After more than a century of Greek rule, Israel was feeling the heavy influence of Greek customs and ideas on the traditional Jewish way of life. Divisions began to appear among the Jewish people. Some Jews welcomed this Greek influence, even in their religion, because in this way they were able to win political favours from the Greek rulers and so gain important positions in the Jewish religious system. Other Jews firmly opposed all Greek influence, particularly Greek political influence in Jewish religious affairs. When fighting broke out in Jerusalem between rival Jewish factions, the Seleucid king (Antiochus IV Epiphanes) welcomed the opportunity to deal with the Jews. He invaded Jerusalem, slaughtered all Jews who resisted, made others slaves, burnt the Jewish Scriptures, forced Jews to eat forbidden food and compelled them to work on the Sabbath day. Worse still, he set up a Greek altar in the Jewish temple, then took animals that the Jews considered unclean and sacrificed them to the Greek gods. To the Jews this was ‘the awful horror’ (GNB), ‘the abomination that makes desolate’ (RSV) (Dan 11:31). But Antiochus failed to realize that the Jews would not stand idly by and allow him to destroy their religion.

Resistance to Greek domination

The Jews’ fight for religious freedom began through the zeal of an aged priest named Mattathias. He and his five sons (known as the Maccabees, after Judas Maccabeus, his son and the group’s leader) escaped from Jerusalem, prepared a small army, and after about three years overthrew the pro-Greek party of priests. They then cleansed and rededicated the temple, restoring it to their people for traditional Jewish worship (165 BC). From that time on the Jews celebrated the event in the annual Feast of Dedication (John 10:22). Such an astonishing victory encouraged the Maccabees (also known as the Hasmoneans, after their old family name) to keep fighting till they had won political freedom as well. But the religiously strict Jews, who opposed Greek political interference in the Jewish religion, likewise opposed the Maccabees’ drive for political power. Eventually these opposing viewpoints produced two parties that divided the Jewish people, the Sadducees and the Pharisees. The Sadducees wanted political power, but the Pharisees were content with religious freedom (see PHARISEES; SADDUCEES). In spite of this opposition, the Maccabees carried on the war and after twenty years won political independence (143 BC). However, the Jews were now clearly divided. On one side were the pro-political priests and leaders, who were rich, powerful and favoured by the Hasmonean rulers. On the other side were the anti-political traditionalists, who were poor, powerless and favoured by the common people. The Jews were free of Greek rule, but they were weakened by internal divisions and within eighty years they fell to Rome (63 BC).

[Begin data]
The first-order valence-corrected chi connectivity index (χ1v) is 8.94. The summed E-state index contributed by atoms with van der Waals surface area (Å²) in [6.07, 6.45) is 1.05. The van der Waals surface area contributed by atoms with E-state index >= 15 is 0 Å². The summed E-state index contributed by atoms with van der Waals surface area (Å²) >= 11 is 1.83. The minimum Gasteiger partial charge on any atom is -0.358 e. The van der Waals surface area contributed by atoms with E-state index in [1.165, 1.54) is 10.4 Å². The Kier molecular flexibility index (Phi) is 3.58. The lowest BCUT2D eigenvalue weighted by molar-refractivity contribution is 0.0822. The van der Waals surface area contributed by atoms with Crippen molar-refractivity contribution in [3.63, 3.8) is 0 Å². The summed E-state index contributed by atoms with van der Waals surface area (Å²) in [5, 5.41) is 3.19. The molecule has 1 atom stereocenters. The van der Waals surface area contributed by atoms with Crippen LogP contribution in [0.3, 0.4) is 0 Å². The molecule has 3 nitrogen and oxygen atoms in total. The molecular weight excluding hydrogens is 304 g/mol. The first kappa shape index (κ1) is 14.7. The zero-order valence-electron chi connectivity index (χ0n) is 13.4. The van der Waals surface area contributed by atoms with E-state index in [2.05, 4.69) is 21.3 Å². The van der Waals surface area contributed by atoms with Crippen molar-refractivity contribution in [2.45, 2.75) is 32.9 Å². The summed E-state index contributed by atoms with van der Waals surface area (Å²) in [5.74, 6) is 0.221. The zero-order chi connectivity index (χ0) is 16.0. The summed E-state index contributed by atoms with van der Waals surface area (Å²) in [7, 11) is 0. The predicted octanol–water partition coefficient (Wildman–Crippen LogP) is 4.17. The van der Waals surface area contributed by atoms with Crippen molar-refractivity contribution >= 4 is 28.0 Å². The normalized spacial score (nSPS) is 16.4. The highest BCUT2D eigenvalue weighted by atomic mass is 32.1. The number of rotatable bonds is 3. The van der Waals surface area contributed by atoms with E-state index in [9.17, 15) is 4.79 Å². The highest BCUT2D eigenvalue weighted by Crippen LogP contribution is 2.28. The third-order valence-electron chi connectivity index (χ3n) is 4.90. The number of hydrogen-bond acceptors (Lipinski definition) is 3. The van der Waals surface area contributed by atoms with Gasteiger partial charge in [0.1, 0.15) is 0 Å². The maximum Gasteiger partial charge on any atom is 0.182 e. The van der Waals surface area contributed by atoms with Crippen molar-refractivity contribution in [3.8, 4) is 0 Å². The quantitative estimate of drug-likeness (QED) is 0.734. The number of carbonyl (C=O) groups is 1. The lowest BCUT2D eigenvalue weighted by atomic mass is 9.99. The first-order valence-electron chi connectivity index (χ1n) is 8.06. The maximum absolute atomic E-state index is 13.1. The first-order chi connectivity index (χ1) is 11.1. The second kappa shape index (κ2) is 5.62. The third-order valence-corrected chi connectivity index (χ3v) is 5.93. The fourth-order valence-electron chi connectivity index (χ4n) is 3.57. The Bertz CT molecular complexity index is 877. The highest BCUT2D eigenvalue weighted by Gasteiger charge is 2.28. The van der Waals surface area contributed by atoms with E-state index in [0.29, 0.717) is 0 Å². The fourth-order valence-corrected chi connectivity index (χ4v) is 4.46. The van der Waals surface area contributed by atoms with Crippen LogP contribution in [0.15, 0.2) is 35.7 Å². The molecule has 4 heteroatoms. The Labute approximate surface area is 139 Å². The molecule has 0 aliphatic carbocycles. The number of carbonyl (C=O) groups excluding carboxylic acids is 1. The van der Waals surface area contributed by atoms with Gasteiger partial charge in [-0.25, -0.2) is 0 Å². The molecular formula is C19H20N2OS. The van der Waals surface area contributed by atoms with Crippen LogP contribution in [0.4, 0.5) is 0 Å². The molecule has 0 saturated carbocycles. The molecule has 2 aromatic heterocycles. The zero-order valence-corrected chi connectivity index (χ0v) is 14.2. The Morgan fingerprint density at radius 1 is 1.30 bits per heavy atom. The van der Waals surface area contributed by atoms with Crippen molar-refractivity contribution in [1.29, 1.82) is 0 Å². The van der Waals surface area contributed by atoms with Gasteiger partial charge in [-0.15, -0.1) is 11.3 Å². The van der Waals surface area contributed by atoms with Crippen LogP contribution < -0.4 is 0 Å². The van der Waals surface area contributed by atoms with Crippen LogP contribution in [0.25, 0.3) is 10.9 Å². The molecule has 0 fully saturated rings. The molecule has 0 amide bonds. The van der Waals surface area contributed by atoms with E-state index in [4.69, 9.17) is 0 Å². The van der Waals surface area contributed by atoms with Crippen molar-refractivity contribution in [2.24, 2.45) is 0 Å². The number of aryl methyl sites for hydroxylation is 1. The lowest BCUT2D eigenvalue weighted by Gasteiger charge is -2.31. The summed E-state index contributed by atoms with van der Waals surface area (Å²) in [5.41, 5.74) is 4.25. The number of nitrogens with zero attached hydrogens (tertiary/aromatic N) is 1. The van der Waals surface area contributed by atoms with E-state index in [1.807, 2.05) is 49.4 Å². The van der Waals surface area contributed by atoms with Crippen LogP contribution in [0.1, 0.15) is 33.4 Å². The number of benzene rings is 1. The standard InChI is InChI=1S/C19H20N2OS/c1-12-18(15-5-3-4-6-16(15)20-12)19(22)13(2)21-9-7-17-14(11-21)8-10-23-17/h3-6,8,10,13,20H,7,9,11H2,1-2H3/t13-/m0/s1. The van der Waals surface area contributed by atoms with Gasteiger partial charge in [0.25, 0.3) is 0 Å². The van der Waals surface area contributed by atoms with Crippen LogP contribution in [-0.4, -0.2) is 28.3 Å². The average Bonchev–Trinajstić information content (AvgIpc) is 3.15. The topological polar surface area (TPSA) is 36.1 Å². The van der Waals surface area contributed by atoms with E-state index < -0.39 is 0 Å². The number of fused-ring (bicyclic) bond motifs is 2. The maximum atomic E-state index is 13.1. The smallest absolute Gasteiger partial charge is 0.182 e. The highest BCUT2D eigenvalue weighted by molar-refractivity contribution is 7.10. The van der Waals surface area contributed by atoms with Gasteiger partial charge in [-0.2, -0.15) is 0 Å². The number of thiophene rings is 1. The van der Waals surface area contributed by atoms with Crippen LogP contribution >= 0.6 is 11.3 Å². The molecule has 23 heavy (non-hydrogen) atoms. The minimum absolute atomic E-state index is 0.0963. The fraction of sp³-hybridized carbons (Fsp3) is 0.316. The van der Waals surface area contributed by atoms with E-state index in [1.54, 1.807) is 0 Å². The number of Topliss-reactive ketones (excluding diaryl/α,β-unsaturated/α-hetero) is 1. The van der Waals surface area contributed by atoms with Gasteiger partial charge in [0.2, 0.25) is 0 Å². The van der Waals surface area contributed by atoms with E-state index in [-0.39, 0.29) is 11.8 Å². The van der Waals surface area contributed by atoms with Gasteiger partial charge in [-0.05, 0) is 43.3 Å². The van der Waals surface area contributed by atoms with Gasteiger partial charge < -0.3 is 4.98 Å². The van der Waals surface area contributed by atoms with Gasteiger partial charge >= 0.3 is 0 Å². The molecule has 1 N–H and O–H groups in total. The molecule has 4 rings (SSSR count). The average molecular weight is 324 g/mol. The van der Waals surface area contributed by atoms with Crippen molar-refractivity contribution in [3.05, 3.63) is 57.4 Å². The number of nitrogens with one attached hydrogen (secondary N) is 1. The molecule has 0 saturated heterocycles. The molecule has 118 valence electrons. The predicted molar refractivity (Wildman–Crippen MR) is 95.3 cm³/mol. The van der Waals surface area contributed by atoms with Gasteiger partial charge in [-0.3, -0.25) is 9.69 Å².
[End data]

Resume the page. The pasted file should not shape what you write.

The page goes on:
New Testament times

Though the Romans had succeeded the Greeks as rulers of the region, Greek was still the most widely spoken language. It was the common language of the Roman Empire as it had been of the Greek Empire (John 19:20; Acts 21:37; Rev 9:11; see HELLENIST). Because one language was spoken everywhere, Christianity could spread more quickly (Acts 14:1; 19:10). Greek was also a rich language, able to express fine differences of thought and meaning. It was well suited to be the language of the New Testament, through which God revealed and preserved the teachings of the Christian gospel. The New Testament records that many people of Greek origin became believers in Jesus and were active in Christian service. As early as the time of Jesus, certain Greeks had become interested in the new teaching that Jesus brought (John 12:20). In the period covered by the book of Acts, Greeks in different places responded to the preaching of the apostles (Acts 14:1; 17:4,12,34; 18:4) and churches were established throughout Greece itself, both in Macedonia and in Achaia (Acts 16:12; 17:1-4,10-12; 18:1-4; see ATHENS; BEREA; CORINTH; PHILIPPI; THESSALONICA). Sometimes the name ‘Greek’ was used as another name for Gentiles in general (Mark 7:26; Acts 19:17; Rom 1:16; 10:12; Gal 3:28).